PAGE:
In 2009, MSF teams witnessed the most severe escalation of violence in Southern Sudan since the signing of the peace agreement nearly five years ago.

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Three stories of Somali refugees looking for food and safety across the border in Kenya.

Photos by Lynsey Addario

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Bihar State, in northeastern India, is a major epicenter of the parasitic disease visceral leishmaniasis—also known as kala azar. Doctors Without Borders/Médecins Sans Frontières (MSF) works in Bihar’s Vaishali district to treat this complicated and deadly disease.

Photos by Anna Surinyach/MSF

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Huge numbers of Somalis have left the country’s central regions to seek refuge in the capital, Mogadishu, since July. They have had to leave due to poor agricultural production, loss of livestock because of drought, increasing prices, and perpetual insecurity. Once they reach Mogadishu, however, they are vulnerable to a host of health problems.

Photos by Yann Libessart/MSF

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Photographer Sven Torfinn recently visited Galcayo, a divided town in Somalia where MSF is working to deliver desperately-needed health care amid drought and malnutrition exacerbated by years of conflict.

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A cholera epidemic is rapidly spreading along the Congo River in western Democratic Republic of Congo. The disease is affecting towns and villages along the waterway, which is the population's main mode of transportation. More than 250 people had died as a result of the disease by July 21, and the epidemic is expected to soon reach the country's crowded capital, Kinshasa.

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South Sudan is set to be officially recognized as an independent nation on July 9, 2011. But hundreds of thousands of newly displaced people in the world’s newest country are facing emergency needs.

In May, violence between northern Sudan and South Sudan forces in the contested border region of Abyei pushed some 100,000 people from their homes. Many saw family members killed during heavy bombardments and military ambushes. Some people, terrified of the violence, traveled as far as 10 days from home seeking safety.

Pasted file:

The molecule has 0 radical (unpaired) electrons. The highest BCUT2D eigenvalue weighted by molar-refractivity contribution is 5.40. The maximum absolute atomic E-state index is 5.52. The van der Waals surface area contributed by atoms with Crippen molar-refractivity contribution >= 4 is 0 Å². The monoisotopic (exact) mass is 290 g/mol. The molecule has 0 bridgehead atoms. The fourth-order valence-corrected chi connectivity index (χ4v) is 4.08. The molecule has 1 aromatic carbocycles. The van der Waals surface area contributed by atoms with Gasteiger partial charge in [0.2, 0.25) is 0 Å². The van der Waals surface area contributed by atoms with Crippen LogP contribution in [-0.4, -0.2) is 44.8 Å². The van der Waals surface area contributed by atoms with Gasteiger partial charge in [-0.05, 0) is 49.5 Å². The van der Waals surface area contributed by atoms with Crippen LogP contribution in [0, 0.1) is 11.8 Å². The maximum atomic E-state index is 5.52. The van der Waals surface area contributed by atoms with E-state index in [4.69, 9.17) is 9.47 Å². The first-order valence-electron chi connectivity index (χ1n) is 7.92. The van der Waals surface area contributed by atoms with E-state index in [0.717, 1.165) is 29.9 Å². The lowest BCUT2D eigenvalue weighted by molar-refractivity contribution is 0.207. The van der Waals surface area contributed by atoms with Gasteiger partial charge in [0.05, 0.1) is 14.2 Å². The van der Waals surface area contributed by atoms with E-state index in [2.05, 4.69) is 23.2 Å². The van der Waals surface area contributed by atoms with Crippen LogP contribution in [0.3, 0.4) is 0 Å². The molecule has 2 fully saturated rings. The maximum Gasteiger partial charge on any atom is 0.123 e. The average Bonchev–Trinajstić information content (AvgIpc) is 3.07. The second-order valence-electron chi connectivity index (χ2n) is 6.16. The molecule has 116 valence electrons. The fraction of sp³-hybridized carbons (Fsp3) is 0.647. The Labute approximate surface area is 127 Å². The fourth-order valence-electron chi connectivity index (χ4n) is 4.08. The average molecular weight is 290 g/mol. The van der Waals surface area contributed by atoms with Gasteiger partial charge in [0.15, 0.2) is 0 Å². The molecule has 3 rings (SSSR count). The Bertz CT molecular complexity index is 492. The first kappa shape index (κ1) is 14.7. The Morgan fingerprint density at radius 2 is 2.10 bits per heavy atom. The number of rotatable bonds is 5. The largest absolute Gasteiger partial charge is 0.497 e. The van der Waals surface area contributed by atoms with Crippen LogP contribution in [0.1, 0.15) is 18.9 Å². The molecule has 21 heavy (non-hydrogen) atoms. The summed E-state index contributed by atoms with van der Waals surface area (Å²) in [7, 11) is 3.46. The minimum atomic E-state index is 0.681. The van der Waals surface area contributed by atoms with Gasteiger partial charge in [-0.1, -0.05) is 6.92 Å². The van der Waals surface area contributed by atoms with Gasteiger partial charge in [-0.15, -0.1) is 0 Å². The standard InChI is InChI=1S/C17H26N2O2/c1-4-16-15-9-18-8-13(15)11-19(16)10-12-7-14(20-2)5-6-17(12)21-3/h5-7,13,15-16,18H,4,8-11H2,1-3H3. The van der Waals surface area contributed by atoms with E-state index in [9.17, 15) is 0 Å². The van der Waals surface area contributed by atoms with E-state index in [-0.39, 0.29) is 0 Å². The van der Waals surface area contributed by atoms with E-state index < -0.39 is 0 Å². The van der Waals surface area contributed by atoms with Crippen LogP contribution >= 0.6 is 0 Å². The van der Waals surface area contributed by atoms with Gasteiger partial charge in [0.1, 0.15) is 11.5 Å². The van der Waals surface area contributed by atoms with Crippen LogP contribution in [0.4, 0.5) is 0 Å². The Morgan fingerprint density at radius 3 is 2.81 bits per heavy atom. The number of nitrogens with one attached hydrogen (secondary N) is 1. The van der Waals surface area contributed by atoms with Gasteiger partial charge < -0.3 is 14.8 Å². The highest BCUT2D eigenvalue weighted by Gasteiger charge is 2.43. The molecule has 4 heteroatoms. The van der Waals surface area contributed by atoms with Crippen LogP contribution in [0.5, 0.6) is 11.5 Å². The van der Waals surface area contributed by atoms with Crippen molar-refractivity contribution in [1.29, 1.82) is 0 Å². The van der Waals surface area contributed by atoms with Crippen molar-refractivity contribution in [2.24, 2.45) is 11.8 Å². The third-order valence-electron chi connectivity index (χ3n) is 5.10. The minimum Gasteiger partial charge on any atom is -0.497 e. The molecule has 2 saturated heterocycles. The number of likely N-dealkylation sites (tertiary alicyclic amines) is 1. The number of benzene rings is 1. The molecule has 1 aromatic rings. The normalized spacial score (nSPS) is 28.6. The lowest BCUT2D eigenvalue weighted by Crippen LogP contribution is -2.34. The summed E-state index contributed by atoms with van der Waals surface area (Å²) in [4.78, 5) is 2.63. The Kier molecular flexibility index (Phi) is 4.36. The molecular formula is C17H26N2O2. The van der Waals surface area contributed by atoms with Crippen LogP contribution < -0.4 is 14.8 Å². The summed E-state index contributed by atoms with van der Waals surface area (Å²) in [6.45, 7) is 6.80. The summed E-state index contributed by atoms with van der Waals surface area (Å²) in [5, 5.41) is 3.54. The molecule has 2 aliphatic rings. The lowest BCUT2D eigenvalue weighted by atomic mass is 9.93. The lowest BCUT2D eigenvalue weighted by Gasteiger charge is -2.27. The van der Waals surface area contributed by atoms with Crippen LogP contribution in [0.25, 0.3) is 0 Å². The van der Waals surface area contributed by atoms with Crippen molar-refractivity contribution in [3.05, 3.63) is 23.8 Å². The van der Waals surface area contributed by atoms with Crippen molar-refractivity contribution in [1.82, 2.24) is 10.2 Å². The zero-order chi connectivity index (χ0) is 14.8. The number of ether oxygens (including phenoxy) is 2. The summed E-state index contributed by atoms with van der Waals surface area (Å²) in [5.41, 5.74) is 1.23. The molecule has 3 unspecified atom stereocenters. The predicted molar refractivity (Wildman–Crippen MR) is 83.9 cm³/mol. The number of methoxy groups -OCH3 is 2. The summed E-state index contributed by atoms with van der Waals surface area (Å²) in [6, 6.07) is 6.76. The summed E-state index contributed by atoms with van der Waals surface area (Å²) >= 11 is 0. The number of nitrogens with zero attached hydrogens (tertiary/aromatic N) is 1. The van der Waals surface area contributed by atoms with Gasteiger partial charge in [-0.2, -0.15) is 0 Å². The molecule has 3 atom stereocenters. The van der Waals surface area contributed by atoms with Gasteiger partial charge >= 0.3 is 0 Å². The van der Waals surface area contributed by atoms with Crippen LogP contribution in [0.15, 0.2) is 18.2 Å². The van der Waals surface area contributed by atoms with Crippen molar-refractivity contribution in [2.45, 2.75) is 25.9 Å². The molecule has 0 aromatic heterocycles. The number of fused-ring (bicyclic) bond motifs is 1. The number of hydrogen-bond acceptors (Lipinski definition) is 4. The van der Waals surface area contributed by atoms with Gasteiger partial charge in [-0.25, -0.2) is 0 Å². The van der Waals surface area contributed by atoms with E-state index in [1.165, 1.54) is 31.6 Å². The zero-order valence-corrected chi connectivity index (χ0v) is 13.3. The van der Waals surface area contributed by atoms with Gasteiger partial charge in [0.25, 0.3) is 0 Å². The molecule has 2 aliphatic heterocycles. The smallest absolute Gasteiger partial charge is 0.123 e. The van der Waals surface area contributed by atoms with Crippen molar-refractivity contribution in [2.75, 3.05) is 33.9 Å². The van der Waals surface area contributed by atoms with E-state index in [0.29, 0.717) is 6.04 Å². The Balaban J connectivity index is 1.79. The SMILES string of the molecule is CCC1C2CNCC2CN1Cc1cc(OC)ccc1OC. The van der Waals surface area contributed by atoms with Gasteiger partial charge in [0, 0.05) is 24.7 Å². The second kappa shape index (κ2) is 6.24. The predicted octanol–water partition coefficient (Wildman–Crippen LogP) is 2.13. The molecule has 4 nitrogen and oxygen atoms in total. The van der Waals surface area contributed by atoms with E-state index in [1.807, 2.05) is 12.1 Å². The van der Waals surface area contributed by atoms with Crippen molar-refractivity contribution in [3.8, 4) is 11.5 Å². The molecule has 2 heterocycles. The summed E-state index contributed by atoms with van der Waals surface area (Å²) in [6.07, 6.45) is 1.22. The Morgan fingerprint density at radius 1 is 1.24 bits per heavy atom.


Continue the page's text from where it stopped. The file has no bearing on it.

Photos by Gaël Turine/VU.

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The violent conflict set off by former Ivory Coast president Laurent Gbagbo’s refusal to step down after his electoral defeat morphed into several months of intense fighting between different groups. While it has abated to a certain extent, many of the people who fled their homes are not returning. They fear the conflict could flare up again or have nothing to return to, because their homes and fields were burned.

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MSF has about 250 international staff and 3,000 Haitian staff currently working in Haiti. The organization spent around US$150 million in Haiti in 2010 and plans to spend US$70 million in 2011.

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The three refugee camps run by the office of the United Nations High Commissoner for Refugees (UNHCR) in Dadaab, Kenya, 50 miles from Somalia, are full. But more and more people arrive here every day. An extension to one of the camps could provide a temporary solution to providing shelter for new arrivals who now must create shelters from nothing in the barren desert. But the extension lies half-built and empty due to a breakdown in negotiations between the Kenyan authorities and the UNHCR. So the new arrivals remain in the desert with nowhere to go.

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